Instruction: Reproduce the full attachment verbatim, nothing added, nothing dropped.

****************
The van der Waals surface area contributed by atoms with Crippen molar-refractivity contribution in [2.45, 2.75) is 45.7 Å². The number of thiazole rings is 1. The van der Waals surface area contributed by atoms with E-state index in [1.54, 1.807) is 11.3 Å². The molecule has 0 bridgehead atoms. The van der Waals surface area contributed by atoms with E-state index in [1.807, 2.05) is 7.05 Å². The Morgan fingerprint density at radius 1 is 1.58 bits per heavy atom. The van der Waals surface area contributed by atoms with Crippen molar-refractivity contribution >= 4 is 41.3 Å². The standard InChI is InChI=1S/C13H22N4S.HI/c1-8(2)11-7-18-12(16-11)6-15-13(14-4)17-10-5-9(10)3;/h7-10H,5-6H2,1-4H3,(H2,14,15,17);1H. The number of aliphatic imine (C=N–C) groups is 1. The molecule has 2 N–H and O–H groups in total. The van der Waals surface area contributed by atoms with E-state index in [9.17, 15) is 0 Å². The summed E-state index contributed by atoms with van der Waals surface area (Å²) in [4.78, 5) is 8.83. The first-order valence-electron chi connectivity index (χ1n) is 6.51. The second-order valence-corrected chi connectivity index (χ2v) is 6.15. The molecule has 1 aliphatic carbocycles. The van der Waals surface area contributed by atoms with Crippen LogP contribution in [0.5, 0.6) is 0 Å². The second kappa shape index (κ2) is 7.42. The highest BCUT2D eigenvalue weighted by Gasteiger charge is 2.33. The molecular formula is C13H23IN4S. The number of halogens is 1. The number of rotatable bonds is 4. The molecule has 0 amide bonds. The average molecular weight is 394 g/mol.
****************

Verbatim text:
The van der Waals surface area contributed by atoms with Crippen molar-refractivity contribution in [2.45, 2.75) is 45.7 Å². The number of thiazole rings is 1. The van der Waals surface area contributed by atoms with E-state index in [1.54, 1.807) is 11.3 Å². The molecule has 0 bridgehead atoms. The van der Waals surface area contributed by atoms with E-state index in [1.807, 2.05) is 7.05 Å². The Morgan fingerprint density at radius 1 is 1.58 bits per heavy atom. The van der Waals surface area contributed by atoms with Crippen molar-refractivity contribution >= 4 is 41.3 Å². The standard InChI is InChI=1S/C13H22N4S.HI/c1-8(2)11-7-18-12(16-11)6-15-13(14-4)17-10-5-9(10)3;/h7-10H,5-6H2,1-4H3,(H2,14,15,17);1H. The number of aliphatic imine (C=N–C) groups is 1. The molecule has 2 N–H and O–H groups in total. The van der Waals surface area contributed by atoms with E-state index in [9.17, 15) is 0 Å². The summed E-state index contributed by atoms with van der Waals surface area (Å²) in [4.78, 5) is 8.83. The first-order valence-electron chi connectivity index (χ1n) is 6.51. The second-order valence-corrected chi connectivity index (χ2v) is 6.15. The molecule has 1 aliphatic carbocycles. The van der Waals surface area contributed by atoms with Crippen LogP contribution in [0.5, 0.6) is 0 Å². The second kappa shape index (κ2) is 7.42. The highest BCUT2D eigenvalue weighted by Gasteiger charge is 2.33. The molecular formula is C13H23IN4S. The number of halogens is 1. The number of rotatable bonds is 4. The molecule has 0 amide bonds. The average molecular weight is 394 g/mol.